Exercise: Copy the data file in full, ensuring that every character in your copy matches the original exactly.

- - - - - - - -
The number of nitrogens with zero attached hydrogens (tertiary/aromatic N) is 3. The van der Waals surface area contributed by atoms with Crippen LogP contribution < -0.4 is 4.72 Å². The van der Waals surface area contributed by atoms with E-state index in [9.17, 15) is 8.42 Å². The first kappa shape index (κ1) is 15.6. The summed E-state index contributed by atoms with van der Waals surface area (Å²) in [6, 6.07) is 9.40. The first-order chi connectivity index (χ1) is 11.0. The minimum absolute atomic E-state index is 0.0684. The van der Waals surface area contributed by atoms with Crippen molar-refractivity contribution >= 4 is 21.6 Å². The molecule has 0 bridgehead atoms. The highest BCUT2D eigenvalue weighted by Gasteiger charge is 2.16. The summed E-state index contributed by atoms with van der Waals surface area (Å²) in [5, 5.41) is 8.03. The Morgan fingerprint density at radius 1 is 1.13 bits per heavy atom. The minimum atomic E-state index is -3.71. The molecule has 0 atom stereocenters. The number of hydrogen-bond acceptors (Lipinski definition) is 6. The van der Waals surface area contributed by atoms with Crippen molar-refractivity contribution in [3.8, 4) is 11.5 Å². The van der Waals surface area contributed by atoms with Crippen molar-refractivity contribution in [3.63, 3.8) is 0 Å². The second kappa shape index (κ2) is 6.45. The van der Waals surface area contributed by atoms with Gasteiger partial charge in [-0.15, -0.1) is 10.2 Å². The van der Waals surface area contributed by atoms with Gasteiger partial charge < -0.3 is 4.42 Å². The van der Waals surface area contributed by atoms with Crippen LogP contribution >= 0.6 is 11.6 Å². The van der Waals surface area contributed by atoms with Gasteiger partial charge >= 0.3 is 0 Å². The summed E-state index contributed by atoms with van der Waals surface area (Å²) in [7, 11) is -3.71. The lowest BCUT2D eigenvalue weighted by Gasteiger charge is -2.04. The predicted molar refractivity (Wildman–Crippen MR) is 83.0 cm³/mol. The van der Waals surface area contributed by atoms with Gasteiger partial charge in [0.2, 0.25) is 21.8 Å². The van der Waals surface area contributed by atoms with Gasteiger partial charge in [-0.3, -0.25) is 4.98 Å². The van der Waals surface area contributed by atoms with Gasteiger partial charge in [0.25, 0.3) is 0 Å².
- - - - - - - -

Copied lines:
The number of nitrogens with zero attached hydrogens (tertiary/aromatic N) is 3. The van der Waals surface area contributed by atoms with Crippen LogP contribution < -0.4 is 4.72 Å². The van der Waals surface area contributed by atoms with E-state index in [9.17, 15) is 8.42 Å². The first kappa shape index (κ1) is 15.6. The summed E-state index contributed by atoms with van der Waals surface area (Å²) in [6, 6.07) is 9.40. The first-order chi connectivity index (χ1) is 11.0. The minimum absolute atomic E-state index is 0.0684. The van der Waals surface area contributed by atoms with Crippen molar-refractivity contribution >= 4 is 21.6 Å². The molecule has 0 bridgehead atoms. The highest BCUT2D eigenvalue weighted by Gasteiger charge is 2.16. The summed E-state index contributed by atoms with van der Waals surface area (Å²) in [5, 5.41) is 8.03. The Morgan fingerprint density at radius 1 is 1.13 bits per heavy atom. The minimum atomic E-state index is -3.71. The molecule has 0 atom stereocenters. The number of hydrogen-bond acceptors (Lipinski definition) is 6. The van der Waals surface area contributed by atoms with Crippen molar-refractivity contribution in [3.8, 4) is 11.5 Å². The van der Waals surface area contributed by atoms with Crippen molar-refractivity contribution in [3.63, 3.8) is 0 Å². The second kappa shape index (κ2) is 6.45. The van der Waals surface area contributed by atoms with Gasteiger partial charge in [-0.15, -0.1) is 10.2 Å². The van der Waals surface area contributed by atoms with Gasteiger partial charge < -0.3 is 4.42 Å². The van der Waals surface area contributed by atoms with Crippen LogP contribution >= 0.6 is 11.6 Å². The van der Waals surface area contributed by atoms with Gasteiger partial charge >= 0.3 is 0 Å². The summed E-state index contributed by atoms with van der Waals surface area (Å²) in [7, 11) is -3.71. The lowest BCUT2D eigenvalue weighted by Gasteiger charge is -2.04. The predicted molar refractivity (Wildman–Crippen MR) is 83.0 cm³/mol. The van der Waals surface area contributed by atoms with Gasteiger partial charge in [0.2, 0.25) is 21.8 Å². The van der Waals surface area contributed by atoms with Gasteiger partial charge in [-0.3, -0.25) is 4.98 Å². The van der Waals surface area contributed by atoms with Gasteiger partial charge in [0.25, 0.3) is 0 Å².